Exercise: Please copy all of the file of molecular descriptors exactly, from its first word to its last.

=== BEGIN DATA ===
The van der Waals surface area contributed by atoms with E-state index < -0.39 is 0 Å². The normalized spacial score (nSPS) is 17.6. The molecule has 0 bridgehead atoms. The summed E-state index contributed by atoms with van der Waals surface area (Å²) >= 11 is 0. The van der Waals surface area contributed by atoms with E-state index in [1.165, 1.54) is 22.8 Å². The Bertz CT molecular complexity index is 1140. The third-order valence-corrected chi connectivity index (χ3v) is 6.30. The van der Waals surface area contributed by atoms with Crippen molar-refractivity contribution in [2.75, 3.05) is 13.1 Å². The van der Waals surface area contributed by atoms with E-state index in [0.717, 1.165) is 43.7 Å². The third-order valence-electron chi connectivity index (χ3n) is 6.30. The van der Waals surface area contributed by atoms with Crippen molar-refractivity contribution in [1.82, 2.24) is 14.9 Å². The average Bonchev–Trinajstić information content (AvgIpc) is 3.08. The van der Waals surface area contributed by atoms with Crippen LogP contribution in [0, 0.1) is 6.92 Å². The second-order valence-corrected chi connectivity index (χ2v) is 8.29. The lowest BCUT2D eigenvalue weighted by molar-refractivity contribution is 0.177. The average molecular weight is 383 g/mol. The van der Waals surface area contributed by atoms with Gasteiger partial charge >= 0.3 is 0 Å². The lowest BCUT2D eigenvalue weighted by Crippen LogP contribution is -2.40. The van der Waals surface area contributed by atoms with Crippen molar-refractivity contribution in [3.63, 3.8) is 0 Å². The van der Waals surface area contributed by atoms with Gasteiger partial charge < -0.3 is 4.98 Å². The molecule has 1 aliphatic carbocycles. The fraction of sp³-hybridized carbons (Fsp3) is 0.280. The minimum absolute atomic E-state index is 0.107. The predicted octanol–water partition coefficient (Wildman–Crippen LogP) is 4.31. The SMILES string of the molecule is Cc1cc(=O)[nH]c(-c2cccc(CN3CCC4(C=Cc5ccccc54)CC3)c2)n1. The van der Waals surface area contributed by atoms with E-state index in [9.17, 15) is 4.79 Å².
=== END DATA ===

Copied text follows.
The van der Waals surface area contributed by atoms with E-state index < -0.39 is 0 Å². The normalized spacial score (nSPS) is 17.6. The molecule has 0 bridgehead atoms. The summed E-state index contributed by atoms with van der Waals surface area (Å²) >= 11 is 0. The van der Waals surface area contributed by atoms with E-state index in [1.165, 1.54) is 22.8 Å². The Bertz CT molecular complexity index is 1140. The third-order valence-corrected chi connectivity index (χ3v) is 6.30. The van der Waals surface area contributed by atoms with Crippen molar-refractivity contribution in [2.75, 3.05) is 13.1 Å². The van der Waals surface area contributed by atoms with E-state index in [0.717, 1.165) is 43.7 Å². The third-order valence-electron chi connectivity index (χ3n) is 6.30. The van der Waals surface area contributed by atoms with Crippen molar-refractivity contribution in [1.82, 2.24) is 14.9 Å². The average Bonchev–Trinajstić information content (AvgIpc) is 3.08. The van der Waals surface area contributed by atoms with Crippen LogP contribution in [0, 0.1) is 6.92 Å². The second-order valence-corrected chi connectivity index (χ2v) is 8.29. The lowest BCUT2D eigenvalue weighted by molar-refractivity contribution is 0.177. The average molecular weight is 383 g/mol. The van der Waals surface area contributed by atoms with Gasteiger partial charge >= 0.3 is 0 Å². The lowest BCUT2D eigenvalue weighted by Crippen LogP contribution is -2.40. The van der Waals surface area contributed by atoms with Crippen molar-refractivity contribution in [3.63, 3.8) is 0 Å². The van der Waals surface area contributed by atoms with Gasteiger partial charge < -0.3 is 4.98 Å². The molecule has 1 aliphatic carbocycles. The fraction of sp³-hybridized carbons (Fsp3) is 0.280. The minimum absolute atomic E-state index is 0.107. The predicted octanol–water partition coefficient (Wildman–Crippen LogP) is 4.31. The SMILES string of the molecule is Cc1cc(=O)[nH]c(-c2cccc(CN3CCC4(C=Cc5ccccc54)CC3)c2)n1. The van der Waals surface area contributed by atoms with E-state index in [9.17, 15) is 4.79 Å².